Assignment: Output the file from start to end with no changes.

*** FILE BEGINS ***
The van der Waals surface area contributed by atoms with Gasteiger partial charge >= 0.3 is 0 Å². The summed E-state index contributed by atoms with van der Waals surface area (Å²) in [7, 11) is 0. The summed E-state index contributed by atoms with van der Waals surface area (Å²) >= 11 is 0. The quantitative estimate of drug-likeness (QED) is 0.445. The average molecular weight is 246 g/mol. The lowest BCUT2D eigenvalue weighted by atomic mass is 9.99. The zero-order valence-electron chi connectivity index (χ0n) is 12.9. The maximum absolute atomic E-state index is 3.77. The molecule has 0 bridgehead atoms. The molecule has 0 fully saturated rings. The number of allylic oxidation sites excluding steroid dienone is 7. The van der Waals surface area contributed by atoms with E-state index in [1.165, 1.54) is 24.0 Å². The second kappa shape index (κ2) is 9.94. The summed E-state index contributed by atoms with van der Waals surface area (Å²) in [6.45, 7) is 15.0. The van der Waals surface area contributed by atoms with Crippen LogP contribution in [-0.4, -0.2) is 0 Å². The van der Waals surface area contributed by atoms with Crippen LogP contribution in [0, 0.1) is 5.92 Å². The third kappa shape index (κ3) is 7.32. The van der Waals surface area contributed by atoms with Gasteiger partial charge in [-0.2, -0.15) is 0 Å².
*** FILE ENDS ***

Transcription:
The van der Waals surface area contributed by atoms with Gasteiger partial charge >= 0.3 is 0 Å². The summed E-state index contributed by atoms with van der Waals surface area (Å²) in [7, 11) is 0. The summed E-state index contributed by atoms with van der Waals surface area (Å²) >= 11 is 0. The quantitative estimate of drug-likeness (QED) is 0.445. The average molecular weight is 246 g/mol. The lowest BCUT2D eigenvalue weighted by atomic mass is 9.99. The zero-order valence-electron chi connectivity index (χ0n) is 12.9. The maximum absolute atomic E-state index is 3.77. The molecule has 0 bridgehead atoms. The molecule has 0 fully saturated rings. The number of allylic oxidation sites excluding steroid dienone is 7. The van der Waals surface area contributed by atoms with E-state index in [1.165, 1.54) is 24.0 Å². The second kappa shape index (κ2) is 9.94. The summed E-state index contributed by atoms with van der Waals surface area (Å²) in [6.45, 7) is 15.0. The van der Waals surface area contributed by atoms with Crippen LogP contribution in [-0.4, -0.2) is 0 Å². The van der Waals surface area contributed by atoms with Crippen LogP contribution in [0, 0.1) is 5.92 Å². The third kappa shape index (κ3) is 7.32. The van der Waals surface area contributed by atoms with Gasteiger partial charge in [-0.2, -0.15) is 0 Å².